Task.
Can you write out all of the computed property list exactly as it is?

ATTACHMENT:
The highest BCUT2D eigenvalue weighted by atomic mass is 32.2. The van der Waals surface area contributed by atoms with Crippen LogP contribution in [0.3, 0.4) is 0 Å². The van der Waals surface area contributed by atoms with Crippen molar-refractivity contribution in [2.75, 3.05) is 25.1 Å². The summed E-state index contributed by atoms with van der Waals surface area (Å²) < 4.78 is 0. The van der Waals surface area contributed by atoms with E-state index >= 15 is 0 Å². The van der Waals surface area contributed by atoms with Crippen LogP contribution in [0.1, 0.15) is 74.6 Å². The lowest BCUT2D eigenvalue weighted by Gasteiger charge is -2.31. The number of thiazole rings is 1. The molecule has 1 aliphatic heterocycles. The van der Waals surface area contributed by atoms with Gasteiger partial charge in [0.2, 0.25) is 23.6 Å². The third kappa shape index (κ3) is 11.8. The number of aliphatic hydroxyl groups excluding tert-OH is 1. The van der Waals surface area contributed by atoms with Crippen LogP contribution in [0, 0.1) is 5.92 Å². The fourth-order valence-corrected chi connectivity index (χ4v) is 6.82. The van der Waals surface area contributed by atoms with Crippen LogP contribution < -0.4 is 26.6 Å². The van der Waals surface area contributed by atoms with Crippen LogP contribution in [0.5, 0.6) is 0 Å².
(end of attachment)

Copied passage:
The highest BCUT2D eigenvalue weighted by atomic mass is 32.2. The van der Waals surface area contributed by atoms with Crippen LogP contribution in [0.3, 0.4) is 0 Å². The van der Waals surface area contributed by atoms with Crippen molar-refractivity contribution in [2.75, 3.05) is 25.1 Å². The summed E-state index contributed by atoms with van der Waals surface area (Å²) < 4.78 is 0. The van der Waals surface area contributed by atoms with E-state index >= 15 is 0 Å². The van der Waals surface area contributed by atoms with Crippen LogP contribution in [0.1, 0.15) is 74.6 Å². The lowest BCUT2D eigenvalue weighted by Gasteiger charge is -2.31. The number of thiazole rings is 1. The molecule has 1 aliphatic heterocycles. The van der Waals surface area contributed by atoms with Gasteiger partial charge in [0.2, 0.25) is 23.6 Å². The third kappa shape index (κ3) is 11.8. The number of aliphatic hydroxyl groups excluding tert-OH is 1. The van der Waals surface area contributed by atoms with Crippen LogP contribution in [0, 0.1) is 5.92 Å². The fourth-order valence-corrected chi connectivity index (χ4v) is 6.82. The van der Waals surface area contributed by atoms with Crippen LogP contribution < -0.4 is 26.6 Å². The van der Waals surface area contributed by atoms with Crippen LogP contribution in [0.5, 0.6) is 0 Å².